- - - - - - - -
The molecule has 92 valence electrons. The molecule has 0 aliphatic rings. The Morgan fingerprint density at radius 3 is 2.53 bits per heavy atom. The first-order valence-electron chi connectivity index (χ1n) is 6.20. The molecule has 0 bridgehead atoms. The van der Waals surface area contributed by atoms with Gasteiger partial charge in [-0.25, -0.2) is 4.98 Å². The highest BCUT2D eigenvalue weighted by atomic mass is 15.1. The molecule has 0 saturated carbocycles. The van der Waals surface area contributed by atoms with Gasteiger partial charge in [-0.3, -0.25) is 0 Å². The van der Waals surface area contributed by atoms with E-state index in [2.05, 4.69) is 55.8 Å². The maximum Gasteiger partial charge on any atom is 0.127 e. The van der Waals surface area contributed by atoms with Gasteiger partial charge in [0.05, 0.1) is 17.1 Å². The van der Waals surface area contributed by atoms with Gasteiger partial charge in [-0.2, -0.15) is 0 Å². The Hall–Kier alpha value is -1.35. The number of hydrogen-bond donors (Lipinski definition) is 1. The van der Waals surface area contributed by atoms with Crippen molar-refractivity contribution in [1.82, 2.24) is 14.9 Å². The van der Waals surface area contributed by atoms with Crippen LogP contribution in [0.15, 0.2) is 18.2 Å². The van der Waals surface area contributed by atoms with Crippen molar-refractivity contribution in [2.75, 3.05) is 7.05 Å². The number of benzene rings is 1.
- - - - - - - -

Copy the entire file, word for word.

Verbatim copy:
The molecule has 92 valence electrons. The molecule has 0 aliphatic rings. The Morgan fingerprint density at radius 3 is 2.53 bits per heavy atom. The first-order valence-electron chi connectivity index (χ1n) is 6.20. The molecule has 0 bridgehead atoms. The van der Waals surface area contributed by atoms with Gasteiger partial charge in [-0.25, -0.2) is 4.98 Å². The highest BCUT2D eigenvalue weighted by atomic mass is 15.1. The molecule has 0 saturated carbocycles. The van der Waals surface area contributed by atoms with Gasteiger partial charge in [-0.3, -0.25) is 0 Å². The van der Waals surface area contributed by atoms with E-state index in [2.05, 4.69) is 55.8 Å². The maximum Gasteiger partial charge on any atom is 0.127 e. The van der Waals surface area contributed by atoms with Gasteiger partial charge in [0.05, 0.1) is 17.1 Å². The van der Waals surface area contributed by atoms with Gasteiger partial charge in [-0.2, -0.15) is 0 Å². The Hall–Kier alpha value is -1.35. The number of hydrogen-bond donors (Lipinski definition) is 1. The van der Waals surface area contributed by atoms with Crippen molar-refractivity contribution in [1.82, 2.24) is 14.9 Å². The van der Waals surface area contributed by atoms with Crippen LogP contribution in [0.15, 0.2) is 18.2 Å². The van der Waals surface area contributed by atoms with Crippen molar-refractivity contribution in [2.75, 3.05) is 7.05 Å². The number of benzene rings is 1.